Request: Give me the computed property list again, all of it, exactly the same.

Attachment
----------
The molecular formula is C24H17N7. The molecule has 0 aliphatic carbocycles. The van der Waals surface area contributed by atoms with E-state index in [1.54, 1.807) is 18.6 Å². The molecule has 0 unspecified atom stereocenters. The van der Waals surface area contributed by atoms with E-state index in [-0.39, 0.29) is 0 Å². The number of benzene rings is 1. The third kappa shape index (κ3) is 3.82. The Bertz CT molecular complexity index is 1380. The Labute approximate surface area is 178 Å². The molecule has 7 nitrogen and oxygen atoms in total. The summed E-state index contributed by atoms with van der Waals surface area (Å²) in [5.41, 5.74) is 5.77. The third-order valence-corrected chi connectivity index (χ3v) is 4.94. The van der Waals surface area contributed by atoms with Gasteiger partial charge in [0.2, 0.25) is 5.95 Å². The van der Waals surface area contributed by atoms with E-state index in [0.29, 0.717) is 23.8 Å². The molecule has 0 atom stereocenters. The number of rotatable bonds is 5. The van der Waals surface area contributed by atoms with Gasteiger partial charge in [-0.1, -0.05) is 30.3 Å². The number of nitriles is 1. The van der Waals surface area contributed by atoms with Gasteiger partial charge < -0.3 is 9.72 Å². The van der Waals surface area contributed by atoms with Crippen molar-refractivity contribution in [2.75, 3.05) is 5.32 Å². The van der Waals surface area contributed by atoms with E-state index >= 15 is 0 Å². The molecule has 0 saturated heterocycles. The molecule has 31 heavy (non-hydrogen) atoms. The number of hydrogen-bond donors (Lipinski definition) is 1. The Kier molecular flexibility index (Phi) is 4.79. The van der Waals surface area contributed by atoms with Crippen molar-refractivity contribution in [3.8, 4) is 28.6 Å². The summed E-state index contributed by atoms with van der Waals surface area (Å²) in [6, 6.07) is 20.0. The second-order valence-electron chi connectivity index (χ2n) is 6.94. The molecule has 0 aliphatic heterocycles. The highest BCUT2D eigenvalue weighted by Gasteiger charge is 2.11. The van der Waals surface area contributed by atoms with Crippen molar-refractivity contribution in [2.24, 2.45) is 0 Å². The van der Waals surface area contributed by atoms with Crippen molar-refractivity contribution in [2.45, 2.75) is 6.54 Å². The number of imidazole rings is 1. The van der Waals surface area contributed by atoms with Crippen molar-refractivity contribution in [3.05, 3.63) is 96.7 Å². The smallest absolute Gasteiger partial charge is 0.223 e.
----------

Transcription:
The molecular formula is C24H17N7. The molecule has 0 aliphatic carbocycles. The van der Waals surface area contributed by atoms with E-state index in [1.54, 1.807) is 18.6 Å². The molecule has 0 unspecified atom stereocenters. The van der Waals surface area contributed by atoms with E-state index in [-0.39, 0.29) is 0 Å². The number of benzene rings is 1. The third kappa shape index (κ3) is 3.82. The Bertz CT molecular complexity index is 1380. The Labute approximate surface area is 178 Å². The molecule has 7 nitrogen and oxygen atoms in total. The summed E-state index contributed by atoms with van der Waals surface area (Å²) in [5.41, 5.74) is 5.77. The third-order valence-corrected chi connectivity index (χ3v) is 4.94. The van der Waals surface area contributed by atoms with Gasteiger partial charge in [0.2, 0.25) is 5.95 Å². The van der Waals surface area contributed by atoms with E-state index in [0.29, 0.717) is 23.8 Å². The molecule has 0 atom stereocenters. The number of rotatable bonds is 5. The van der Waals surface area contributed by atoms with Gasteiger partial charge in [-0.1, -0.05) is 30.3 Å². The number of nitriles is 1. The van der Waals surface area contributed by atoms with Gasteiger partial charge < -0.3 is 9.72 Å². The van der Waals surface area contributed by atoms with Crippen molar-refractivity contribution in [2.75, 3.05) is 5.32 Å². The van der Waals surface area contributed by atoms with E-state index >= 15 is 0 Å². The molecule has 0 saturated heterocycles. The molecule has 31 heavy (non-hydrogen) atoms. The number of hydrogen-bond donors (Lipinski definition) is 1. The Kier molecular flexibility index (Phi) is 4.79. The van der Waals surface area contributed by atoms with Crippen molar-refractivity contribution in [3.8, 4) is 28.6 Å². The summed E-state index contributed by atoms with van der Waals surface area (Å²) in [6, 6.07) is 20.0. The second-order valence-electron chi connectivity index (χ2n) is 6.94. The molecule has 0 aliphatic heterocycles. The highest BCUT2D eigenvalue weighted by Gasteiger charge is 2.11. The van der Waals surface area contributed by atoms with Crippen molar-refractivity contribution in [2.24, 2.45) is 0 Å². The van der Waals surface area contributed by atoms with Crippen molar-refractivity contribution in [2.45, 2.75) is 6.54 Å². The number of imidazole rings is 1. The van der Waals surface area contributed by atoms with Crippen molar-refractivity contribution in [3.05, 3.63) is 96.7 Å². The smallest absolute Gasteiger partial charge is 0.223 e.